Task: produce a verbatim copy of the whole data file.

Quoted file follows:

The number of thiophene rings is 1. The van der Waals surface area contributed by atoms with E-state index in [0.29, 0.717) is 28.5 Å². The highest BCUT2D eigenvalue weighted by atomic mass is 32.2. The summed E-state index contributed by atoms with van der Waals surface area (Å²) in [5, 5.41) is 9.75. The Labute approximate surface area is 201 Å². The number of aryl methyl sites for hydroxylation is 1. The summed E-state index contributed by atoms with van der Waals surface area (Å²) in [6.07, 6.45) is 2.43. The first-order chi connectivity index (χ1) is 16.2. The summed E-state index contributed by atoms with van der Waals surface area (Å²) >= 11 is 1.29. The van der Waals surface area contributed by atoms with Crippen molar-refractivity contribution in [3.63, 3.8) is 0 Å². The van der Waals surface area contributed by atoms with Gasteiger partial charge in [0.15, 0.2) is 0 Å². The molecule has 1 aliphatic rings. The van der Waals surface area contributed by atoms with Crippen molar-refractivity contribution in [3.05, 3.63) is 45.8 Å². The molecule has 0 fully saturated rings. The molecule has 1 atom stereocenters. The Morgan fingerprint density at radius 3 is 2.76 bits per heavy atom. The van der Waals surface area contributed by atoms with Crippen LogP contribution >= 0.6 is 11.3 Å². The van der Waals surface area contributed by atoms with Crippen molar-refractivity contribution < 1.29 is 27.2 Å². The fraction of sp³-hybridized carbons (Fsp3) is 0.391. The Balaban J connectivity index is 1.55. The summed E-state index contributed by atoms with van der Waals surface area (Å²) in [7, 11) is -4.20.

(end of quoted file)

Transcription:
The number of thiophene rings is 1. The van der Waals surface area contributed by atoms with E-state index in [0.29, 0.717) is 28.5 Å². The highest BCUT2D eigenvalue weighted by atomic mass is 32.2. The summed E-state index contributed by atoms with van der Waals surface area (Å²) in [5, 5.41) is 9.75. The Labute approximate surface area is 201 Å². The number of aryl methyl sites for hydroxylation is 1. The summed E-state index contributed by atoms with van der Waals surface area (Å²) in [6.07, 6.45) is 2.43. The first-order chi connectivity index (χ1) is 16.2. The summed E-state index contributed by atoms with van der Waals surface area (Å²) >= 11 is 1.29. The van der Waals surface area contributed by atoms with Crippen molar-refractivity contribution in [3.63, 3.8) is 0 Å². The van der Waals surface area contributed by atoms with Gasteiger partial charge in [0.15, 0.2) is 0 Å². The molecule has 1 aliphatic rings. The van der Waals surface area contributed by atoms with Crippen molar-refractivity contribution in [3.05, 3.63) is 45.8 Å². The molecule has 0 fully saturated rings. The molecule has 1 atom stereocenters. The Morgan fingerprint density at radius 3 is 2.76 bits per heavy atom. The van der Waals surface area contributed by atoms with Crippen LogP contribution >= 0.6 is 11.3 Å². The van der Waals surface area contributed by atoms with Crippen molar-refractivity contribution < 1.29 is 27.2 Å². The fraction of sp³-hybridized carbons (Fsp3) is 0.391. The Balaban J connectivity index is 1.55. The summed E-state index contributed by atoms with van der Waals surface area (Å²) in [7, 11) is -4.20.